Book Review – Great White Fathers

By: Randolph Giudice
Oahu Island News

Great White Fathers, John Taliaferro’s exhaustive, but never exhausting story of Mt. Rushmore and its creator, Guston Borglum is a testament to the moving power of national monuments and an honest tribute to the artist whose life was as controversial as the mountain he carved.

Unlike prior biographers of the Scandinavian-born immigrant, Taliaferro doesn’t provide a simple reading of the intrepid sculptor who carved “one of the nation’s most luminescent beacons of democracy”. Here, perhaps for the first time, Borglum is a three-dimensional personality, full of contradictory impulses.

“Only he (Borglum) could have carved and completed Mt. Rushmore” Taliaferro writes, “and for better or worse he is every bit as emblematic of America as the four presidents he memorialized, in his passion, his persistence, his patriotism, and last but not least his prejudices.”

“I lead a one-man war pretty near all the time and my battlefield is the world and my enemies are mainly fools,” wrote Borglum to Helen Keller in 1939. Having tangled mightily with both the U.S. Mint and the American aircraft industry, no fight was too big for Borglum. Brilliant sculptures such as his humanistic, “Seated Lincoln” and his rousing “Wars of America” cemented his reputation as America’s patriotic heir to the French master, Rodin. But his infamous flight from Georgia after refusing to complete his memorial to Confederate General Robert E. Lee on Stone Mountain, proved him—as did so many other occasions—a bad business partner and uncompromising tyrant. Borglum’s rescue came in the form of a letter from historian Doane Robinson, inviting the maverick sculptor to carve a “heroic sculpture of unusual character” in the Black Hills of South Dakota.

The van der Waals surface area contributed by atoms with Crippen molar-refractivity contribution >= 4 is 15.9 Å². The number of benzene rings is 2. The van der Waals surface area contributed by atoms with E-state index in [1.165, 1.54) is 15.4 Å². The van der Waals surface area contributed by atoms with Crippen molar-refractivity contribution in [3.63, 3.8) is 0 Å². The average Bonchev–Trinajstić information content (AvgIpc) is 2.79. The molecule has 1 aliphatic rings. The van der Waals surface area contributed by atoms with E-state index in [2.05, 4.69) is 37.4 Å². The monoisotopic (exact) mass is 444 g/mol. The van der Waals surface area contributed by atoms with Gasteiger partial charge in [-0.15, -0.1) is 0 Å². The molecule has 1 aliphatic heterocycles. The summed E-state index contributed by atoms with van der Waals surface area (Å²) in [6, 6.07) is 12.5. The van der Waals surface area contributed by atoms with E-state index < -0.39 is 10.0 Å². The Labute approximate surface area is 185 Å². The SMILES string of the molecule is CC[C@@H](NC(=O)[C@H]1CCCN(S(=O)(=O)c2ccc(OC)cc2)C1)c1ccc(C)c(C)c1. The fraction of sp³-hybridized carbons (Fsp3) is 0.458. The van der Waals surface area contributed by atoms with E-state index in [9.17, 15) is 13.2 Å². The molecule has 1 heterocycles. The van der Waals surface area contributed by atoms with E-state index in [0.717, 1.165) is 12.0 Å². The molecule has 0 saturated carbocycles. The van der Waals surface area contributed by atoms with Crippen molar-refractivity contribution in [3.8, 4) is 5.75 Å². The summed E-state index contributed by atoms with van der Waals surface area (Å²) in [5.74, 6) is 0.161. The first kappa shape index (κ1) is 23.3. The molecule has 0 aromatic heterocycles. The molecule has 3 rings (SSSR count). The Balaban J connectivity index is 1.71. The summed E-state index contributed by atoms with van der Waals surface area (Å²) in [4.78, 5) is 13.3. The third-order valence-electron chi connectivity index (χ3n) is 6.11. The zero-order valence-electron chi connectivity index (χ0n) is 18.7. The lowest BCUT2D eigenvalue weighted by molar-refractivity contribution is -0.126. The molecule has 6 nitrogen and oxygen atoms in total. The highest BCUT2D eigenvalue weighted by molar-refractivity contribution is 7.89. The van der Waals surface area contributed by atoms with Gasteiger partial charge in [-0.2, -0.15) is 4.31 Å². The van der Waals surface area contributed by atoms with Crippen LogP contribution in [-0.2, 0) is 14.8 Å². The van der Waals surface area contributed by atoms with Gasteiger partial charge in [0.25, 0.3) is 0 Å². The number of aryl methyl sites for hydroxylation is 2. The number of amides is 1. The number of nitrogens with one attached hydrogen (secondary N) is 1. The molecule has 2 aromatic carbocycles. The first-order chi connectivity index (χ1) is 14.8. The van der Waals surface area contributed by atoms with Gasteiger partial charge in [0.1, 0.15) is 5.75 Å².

The sophistication of Borglum’s creation is fully captured by the author. A colossus, Mt. Rushmore displays Borglum’s talent for infusing life and reality into any sculpture, regardless of scale. Taliaferro delivers the monument to us in bold and exquisite detail: The “slight curve” of (Jefferson’s) lips…as subtle as the dimple Michelangelo gave to David’s knee.”

Appropriation, or theft—as South Dakota’s Sioux Indians have named it—is the calling card of the major historical players in Great White Fathers, from Lieutenant Colonel George Armstrong Custer’s invasion of Sioux territory, to Borglum’s desecration of the Paha Sapa (Black Hills) during the carving of Mt. Rushmore. Taliaferro makes it abundantly clear that monuments, built in praise of freedom, have come to symbolize exclusion for those who don’t agree with our vision of democracy.

Today, the heritage of Native Americans is a silent affair amidst the traffic swarming around Borglum’s stateside attraction. For some, their wish for Rushmore and other memo-rials is the fate of Ozymandias: “I’m positive,” said lawyer and Native American activist, Mary Black Elk “that forces of nature will take care of the desecrations…the earth will cleanse itself.” This doesn’t stop Elk from shaking down Taliaferro for money when he asks her for an interview. Charging him $325.00 under the guise of “cultural counseling” one can’t help but feel that history—in forcing them to compete with this trespassing giant—has transformed the Sioux into outright capitalists. Still, cosmic payback has to start somewhere.

In Great White Fathers, Taliaferro paints a fascinating portrait of an American original, and regardless of what label you hang on his colossus—beacon of democracy, or commercial spectacle—you emerge at the other end of this story, wanting to see it in the flesh.

Great White Fathers By John Taliaferro.
Hardcover - 453 pages - PublicAffairs/Perseus Books